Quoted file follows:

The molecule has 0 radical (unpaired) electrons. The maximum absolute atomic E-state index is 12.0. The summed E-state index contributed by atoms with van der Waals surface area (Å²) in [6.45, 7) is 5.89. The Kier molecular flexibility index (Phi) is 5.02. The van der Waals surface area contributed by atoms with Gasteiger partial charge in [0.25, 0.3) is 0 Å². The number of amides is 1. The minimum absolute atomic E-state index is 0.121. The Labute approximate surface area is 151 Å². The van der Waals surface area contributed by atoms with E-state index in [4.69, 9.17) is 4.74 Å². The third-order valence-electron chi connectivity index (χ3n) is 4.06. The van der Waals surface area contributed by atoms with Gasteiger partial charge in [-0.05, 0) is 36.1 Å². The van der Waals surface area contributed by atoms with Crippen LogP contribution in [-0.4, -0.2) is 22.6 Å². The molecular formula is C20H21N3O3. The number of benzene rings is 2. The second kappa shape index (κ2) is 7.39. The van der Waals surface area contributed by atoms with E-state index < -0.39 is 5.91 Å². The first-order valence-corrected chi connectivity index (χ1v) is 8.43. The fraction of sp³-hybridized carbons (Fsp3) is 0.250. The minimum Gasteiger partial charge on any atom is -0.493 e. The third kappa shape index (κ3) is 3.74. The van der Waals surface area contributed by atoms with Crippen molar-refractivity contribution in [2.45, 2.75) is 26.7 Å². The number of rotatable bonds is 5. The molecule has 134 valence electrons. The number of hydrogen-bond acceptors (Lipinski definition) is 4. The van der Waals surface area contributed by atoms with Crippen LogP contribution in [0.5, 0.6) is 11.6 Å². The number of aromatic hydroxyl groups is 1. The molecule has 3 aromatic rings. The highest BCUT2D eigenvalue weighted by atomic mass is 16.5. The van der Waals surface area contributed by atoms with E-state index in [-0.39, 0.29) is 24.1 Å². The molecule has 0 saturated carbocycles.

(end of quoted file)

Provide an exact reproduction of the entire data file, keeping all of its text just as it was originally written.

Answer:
The molecule has 0 radical (unpaired) electrons. The maximum absolute atomic E-state index is 12.0. The summed E-state index contributed by atoms with van der Waals surface area (Å²) in [6.45, 7) is 5.89. The Kier molecular flexibility index (Phi) is 5.02. The van der Waals surface area contributed by atoms with Gasteiger partial charge in [0.25, 0.3) is 0 Å². The number of amides is 1. The minimum absolute atomic E-state index is 0.121. The Labute approximate surface area is 151 Å². The van der Waals surface area contributed by atoms with E-state index in [4.69, 9.17) is 4.74 Å². The third-order valence-electron chi connectivity index (χ3n) is 4.06. The van der Waals surface area contributed by atoms with Gasteiger partial charge in [-0.05, 0) is 36.1 Å². The van der Waals surface area contributed by atoms with Crippen LogP contribution in [-0.4, -0.2) is 22.6 Å². The molecular formula is C20H21N3O3. The number of benzene rings is 2. The second kappa shape index (κ2) is 7.39. The van der Waals surface area contributed by atoms with E-state index < -0.39 is 5.91 Å². The first-order valence-corrected chi connectivity index (χ1v) is 8.43. The fraction of sp³-hybridized carbons (Fsp3) is 0.250. The minimum Gasteiger partial charge on any atom is -0.493 e. The third kappa shape index (κ3) is 3.74. The van der Waals surface area contributed by atoms with Crippen molar-refractivity contribution in [2.45, 2.75) is 26.7 Å². The number of rotatable bonds is 5. The molecule has 134 valence electrons. The number of hydrogen-bond acceptors (Lipinski definition) is 4. The van der Waals surface area contributed by atoms with Crippen LogP contribution in [0.5, 0.6) is 11.6 Å². The number of aromatic hydroxyl groups is 1. The molecule has 3 aromatic rings. The highest BCUT2D eigenvalue weighted by atomic mass is 16.5. The van der Waals surface area contributed by atoms with E-state index in [-0.39, 0.29) is 24.1 Å². The molecule has 0 saturated carbocycles.